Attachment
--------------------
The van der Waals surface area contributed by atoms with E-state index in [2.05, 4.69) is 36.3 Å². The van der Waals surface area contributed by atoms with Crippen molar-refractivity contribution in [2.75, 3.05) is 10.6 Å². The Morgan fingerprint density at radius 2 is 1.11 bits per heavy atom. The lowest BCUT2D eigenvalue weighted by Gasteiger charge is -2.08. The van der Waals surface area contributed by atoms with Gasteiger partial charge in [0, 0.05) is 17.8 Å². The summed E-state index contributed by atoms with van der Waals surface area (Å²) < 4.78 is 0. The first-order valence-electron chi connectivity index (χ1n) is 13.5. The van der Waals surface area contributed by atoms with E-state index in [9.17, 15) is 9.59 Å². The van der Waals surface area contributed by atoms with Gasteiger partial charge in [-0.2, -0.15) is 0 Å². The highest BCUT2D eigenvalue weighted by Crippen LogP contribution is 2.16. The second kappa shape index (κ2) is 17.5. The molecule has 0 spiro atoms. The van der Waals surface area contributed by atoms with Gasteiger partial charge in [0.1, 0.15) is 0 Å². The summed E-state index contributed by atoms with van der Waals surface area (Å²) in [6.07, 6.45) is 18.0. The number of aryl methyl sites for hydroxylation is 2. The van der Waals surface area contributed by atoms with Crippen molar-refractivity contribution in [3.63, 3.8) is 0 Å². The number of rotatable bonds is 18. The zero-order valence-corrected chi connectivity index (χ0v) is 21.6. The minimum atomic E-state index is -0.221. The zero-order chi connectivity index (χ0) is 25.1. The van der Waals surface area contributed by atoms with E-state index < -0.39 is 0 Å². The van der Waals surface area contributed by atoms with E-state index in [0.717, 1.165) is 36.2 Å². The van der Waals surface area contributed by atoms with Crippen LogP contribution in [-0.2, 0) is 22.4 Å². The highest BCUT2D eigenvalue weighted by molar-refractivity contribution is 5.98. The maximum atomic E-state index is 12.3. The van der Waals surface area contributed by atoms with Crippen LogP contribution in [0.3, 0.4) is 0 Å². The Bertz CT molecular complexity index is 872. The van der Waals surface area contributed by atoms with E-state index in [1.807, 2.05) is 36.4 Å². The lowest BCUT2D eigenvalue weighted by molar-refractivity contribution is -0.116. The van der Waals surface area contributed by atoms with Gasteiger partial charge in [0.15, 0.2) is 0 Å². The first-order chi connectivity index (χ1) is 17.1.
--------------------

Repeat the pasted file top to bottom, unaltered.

The van der Waals surface area contributed by atoms with E-state index in [2.05, 4.69) is 36.3 Å². The van der Waals surface area contributed by atoms with Crippen molar-refractivity contribution in [2.75, 3.05) is 10.6 Å². The Morgan fingerprint density at radius 2 is 1.11 bits per heavy atom. The lowest BCUT2D eigenvalue weighted by Gasteiger charge is -2.08. The van der Waals surface area contributed by atoms with Gasteiger partial charge in [0, 0.05) is 17.8 Å². The summed E-state index contributed by atoms with van der Waals surface area (Å²) < 4.78 is 0. The first-order valence-electron chi connectivity index (χ1n) is 13.5. The van der Waals surface area contributed by atoms with E-state index in [9.17, 15) is 9.59 Å². The van der Waals surface area contributed by atoms with Gasteiger partial charge in [-0.2, -0.15) is 0 Å². The highest BCUT2D eigenvalue weighted by Crippen LogP contribution is 2.16. The second kappa shape index (κ2) is 17.5. The molecule has 0 spiro atoms. The van der Waals surface area contributed by atoms with Gasteiger partial charge in [0.1, 0.15) is 0 Å². The summed E-state index contributed by atoms with van der Waals surface area (Å²) in [6.07, 6.45) is 18.0. The number of aryl methyl sites for hydroxylation is 2. The van der Waals surface area contributed by atoms with Crippen molar-refractivity contribution in [3.63, 3.8) is 0 Å². The number of rotatable bonds is 18. The zero-order valence-corrected chi connectivity index (χ0v) is 21.6. The minimum atomic E-state index is -0.221. The zero-order chi connectivity index (χ0) is 25.1. The van der Waals surface area contributed by atoms with E-state index < -0.39 is 0 Å². The van der Waals surface area contributed by atoms with E-state index in [0.717, 1.165) is 36.2 Å². The van der Waals surface area contributed by atoms with Crippen LogP contribution in [-0.2, 0) is 22.4 Å². The highest BCUT2D eigenvalue weighted by molar-refractivity contribution is 5.98. The maximum atomic E-state index is 12.3. The van der Waals surface area contributed by atoms with Crippen LogP contribution in [0.3, 0.4) is 0 Å². The Bertz CT molecular complexity index is 872. The van der Waals surface area contributed by atoms with E-state index in [1.807, 2.05) is 36.4 Å². The lowest BCUT2D eigenvalue weighted by molar-refractivity contribution is -0.116. The van der Waals surface area contributed by atoms with Gasteiger partial charge in [0.15, 0.2) is 0 Å². The first-order chi connectivity index (χ1) is 17.1.